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BPA

Why is EPA concerned? Because BPA is a reproductive, developmental, and systemic toxicant in animal studies and is weakly estrogenic, there are questions about its potential impact particularly on children's health and the environment.
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What is Bisphenol A?

BPA is a high production volume (HPV) chemical widely used in manufacturing polycarbonate plastics and epoxy resins used in nearly every industry. Humans appear to be exposed primarily through food packaging manufactured using BPA, although those products account for less than 5 percent of the BPA used in this country. Food packaging is under the jurisdiction of the Food and Drug Administration (FDA), not EPA. FDA recently explained the steps it is taking to address BPA. Releases of BPA to the environment exceed 1 million pounds per year.

Why is EPA concerned?

Because BPA is a reproductive, developmental, and systemic toxicant in animal studies and is weakly estrogenic, there are questions about its potential impact particularly on children’s health and the environment. Studies employing standardized toxicity tests used globally for regulatory decision-making indicate that the levels of BPA in humans and the environment are below levels of potential concern for adverse effects. However, results of some recent studies using novel low-dose approaches and examining different endpoints describe subtle effects in laboratory animals at very low concentrations. Some of these low-dose studies are potentially of concern for the environment because the concentration levels identified with effects are similar to some current environmental levels to which sensitive aquatic organisms may be exposed.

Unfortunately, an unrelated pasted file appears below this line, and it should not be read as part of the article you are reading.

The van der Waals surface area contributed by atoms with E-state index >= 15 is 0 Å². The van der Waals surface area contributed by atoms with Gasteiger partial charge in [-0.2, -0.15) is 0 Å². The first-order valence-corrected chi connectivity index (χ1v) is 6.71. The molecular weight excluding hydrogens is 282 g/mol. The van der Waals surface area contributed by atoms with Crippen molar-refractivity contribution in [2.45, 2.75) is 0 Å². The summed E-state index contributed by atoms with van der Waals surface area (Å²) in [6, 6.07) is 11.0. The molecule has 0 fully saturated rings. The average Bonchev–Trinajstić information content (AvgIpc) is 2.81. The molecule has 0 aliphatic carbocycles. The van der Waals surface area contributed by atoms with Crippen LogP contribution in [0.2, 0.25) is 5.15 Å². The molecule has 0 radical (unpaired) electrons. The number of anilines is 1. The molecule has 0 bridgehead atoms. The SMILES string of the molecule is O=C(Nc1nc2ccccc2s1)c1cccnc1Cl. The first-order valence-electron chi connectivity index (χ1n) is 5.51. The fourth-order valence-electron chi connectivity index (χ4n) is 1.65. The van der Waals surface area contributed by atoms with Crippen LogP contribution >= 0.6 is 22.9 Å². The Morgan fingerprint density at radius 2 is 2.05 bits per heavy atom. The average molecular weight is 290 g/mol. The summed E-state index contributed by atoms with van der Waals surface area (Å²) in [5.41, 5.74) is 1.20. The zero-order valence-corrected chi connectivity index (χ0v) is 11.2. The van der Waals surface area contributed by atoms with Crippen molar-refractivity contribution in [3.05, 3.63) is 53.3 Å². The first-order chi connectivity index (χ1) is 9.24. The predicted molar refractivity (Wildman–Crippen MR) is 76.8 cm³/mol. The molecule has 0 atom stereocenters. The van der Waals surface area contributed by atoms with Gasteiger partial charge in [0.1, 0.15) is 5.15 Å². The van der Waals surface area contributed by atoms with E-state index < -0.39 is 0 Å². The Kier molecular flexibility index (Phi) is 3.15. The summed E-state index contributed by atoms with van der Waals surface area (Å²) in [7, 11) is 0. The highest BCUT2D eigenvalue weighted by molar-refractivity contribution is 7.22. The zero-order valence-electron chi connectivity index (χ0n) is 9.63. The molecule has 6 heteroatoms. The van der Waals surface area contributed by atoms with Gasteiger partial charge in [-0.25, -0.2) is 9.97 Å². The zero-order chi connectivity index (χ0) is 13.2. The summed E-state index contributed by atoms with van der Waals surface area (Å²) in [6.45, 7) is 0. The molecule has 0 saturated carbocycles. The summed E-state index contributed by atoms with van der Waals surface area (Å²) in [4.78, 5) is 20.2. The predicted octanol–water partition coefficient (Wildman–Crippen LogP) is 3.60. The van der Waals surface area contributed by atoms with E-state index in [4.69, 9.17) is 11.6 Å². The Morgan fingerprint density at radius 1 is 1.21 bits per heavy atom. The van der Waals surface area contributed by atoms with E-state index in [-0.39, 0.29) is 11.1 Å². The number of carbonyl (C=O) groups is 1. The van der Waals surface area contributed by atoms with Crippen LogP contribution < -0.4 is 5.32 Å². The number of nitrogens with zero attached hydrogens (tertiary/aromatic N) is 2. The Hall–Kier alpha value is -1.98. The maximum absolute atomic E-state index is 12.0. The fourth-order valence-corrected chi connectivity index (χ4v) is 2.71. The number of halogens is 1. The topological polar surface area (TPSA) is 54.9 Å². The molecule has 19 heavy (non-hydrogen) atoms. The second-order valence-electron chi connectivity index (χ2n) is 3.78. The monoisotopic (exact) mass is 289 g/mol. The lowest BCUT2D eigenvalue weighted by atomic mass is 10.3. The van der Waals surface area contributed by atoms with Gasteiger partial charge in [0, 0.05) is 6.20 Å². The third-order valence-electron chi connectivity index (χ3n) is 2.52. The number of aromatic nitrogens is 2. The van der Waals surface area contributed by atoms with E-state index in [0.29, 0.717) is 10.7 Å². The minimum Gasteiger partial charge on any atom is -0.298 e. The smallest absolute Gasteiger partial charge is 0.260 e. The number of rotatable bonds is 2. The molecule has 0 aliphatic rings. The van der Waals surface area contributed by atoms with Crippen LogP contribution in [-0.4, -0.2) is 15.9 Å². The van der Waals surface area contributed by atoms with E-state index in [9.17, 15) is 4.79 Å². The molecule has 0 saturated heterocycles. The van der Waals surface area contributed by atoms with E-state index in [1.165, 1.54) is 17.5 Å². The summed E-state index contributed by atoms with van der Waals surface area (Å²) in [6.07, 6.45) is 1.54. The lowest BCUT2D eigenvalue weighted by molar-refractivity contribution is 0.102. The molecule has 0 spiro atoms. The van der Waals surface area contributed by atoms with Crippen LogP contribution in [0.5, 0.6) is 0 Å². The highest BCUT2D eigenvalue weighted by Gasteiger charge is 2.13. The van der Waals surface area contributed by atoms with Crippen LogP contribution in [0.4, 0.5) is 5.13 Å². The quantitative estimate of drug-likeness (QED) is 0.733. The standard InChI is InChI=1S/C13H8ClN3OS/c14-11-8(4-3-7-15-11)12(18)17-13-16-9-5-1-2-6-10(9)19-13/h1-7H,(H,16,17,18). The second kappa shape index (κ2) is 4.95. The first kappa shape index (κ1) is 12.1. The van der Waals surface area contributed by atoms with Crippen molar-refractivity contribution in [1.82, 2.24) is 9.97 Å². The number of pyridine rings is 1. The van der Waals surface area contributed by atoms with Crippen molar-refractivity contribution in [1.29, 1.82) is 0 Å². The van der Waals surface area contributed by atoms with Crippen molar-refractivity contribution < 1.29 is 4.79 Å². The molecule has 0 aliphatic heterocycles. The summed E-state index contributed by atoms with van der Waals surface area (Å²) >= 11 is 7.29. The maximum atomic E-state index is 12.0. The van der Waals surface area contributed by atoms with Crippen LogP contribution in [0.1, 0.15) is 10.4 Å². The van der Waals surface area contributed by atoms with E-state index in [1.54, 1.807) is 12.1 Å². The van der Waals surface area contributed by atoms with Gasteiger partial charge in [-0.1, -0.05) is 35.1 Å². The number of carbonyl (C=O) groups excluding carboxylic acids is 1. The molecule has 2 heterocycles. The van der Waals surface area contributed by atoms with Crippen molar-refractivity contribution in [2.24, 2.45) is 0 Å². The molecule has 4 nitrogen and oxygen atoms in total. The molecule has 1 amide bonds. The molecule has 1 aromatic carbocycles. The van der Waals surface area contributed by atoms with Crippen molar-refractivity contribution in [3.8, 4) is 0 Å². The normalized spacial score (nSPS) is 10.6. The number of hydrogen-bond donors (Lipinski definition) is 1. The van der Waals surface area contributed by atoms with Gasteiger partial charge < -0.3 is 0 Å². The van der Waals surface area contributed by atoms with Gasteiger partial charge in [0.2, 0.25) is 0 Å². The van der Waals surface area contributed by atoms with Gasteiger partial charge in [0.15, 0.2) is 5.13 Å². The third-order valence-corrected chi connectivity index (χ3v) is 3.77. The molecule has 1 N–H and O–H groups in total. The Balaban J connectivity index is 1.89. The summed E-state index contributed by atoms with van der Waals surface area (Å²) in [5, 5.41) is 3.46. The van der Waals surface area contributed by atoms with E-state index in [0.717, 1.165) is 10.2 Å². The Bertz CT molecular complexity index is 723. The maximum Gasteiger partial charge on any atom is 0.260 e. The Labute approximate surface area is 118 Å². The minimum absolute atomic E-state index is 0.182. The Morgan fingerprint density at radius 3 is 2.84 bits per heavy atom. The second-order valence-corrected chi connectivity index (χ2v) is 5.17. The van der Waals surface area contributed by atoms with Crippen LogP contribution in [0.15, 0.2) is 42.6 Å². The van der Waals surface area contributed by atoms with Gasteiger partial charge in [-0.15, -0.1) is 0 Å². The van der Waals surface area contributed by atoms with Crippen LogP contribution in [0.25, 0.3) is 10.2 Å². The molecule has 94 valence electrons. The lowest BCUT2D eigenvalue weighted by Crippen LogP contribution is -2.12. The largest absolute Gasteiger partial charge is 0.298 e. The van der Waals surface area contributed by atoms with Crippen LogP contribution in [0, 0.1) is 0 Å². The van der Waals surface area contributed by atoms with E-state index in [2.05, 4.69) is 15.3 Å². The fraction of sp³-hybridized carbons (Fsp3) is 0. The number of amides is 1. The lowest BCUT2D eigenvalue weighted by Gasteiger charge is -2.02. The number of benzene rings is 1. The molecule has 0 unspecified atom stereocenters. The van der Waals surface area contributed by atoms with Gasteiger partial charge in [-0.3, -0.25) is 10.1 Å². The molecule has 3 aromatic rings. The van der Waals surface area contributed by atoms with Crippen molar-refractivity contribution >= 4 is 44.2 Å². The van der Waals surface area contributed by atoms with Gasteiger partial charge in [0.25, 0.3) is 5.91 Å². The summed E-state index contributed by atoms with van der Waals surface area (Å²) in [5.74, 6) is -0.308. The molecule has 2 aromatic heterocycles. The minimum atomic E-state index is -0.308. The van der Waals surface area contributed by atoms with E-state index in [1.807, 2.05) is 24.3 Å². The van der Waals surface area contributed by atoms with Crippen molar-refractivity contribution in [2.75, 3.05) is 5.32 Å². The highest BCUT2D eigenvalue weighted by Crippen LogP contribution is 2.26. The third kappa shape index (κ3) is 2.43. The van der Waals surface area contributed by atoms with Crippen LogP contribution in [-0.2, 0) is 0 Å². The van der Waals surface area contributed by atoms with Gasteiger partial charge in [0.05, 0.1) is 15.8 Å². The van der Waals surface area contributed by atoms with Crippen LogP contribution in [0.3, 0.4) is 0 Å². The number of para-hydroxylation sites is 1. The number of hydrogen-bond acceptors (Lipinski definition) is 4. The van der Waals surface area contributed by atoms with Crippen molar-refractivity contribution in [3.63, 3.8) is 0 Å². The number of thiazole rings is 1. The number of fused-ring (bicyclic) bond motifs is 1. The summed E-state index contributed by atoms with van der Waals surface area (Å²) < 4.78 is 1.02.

Source:  https://www.epa.gov/assessing-and-managing-chemicals-under-tsca/risk-management-bisphenol-bpa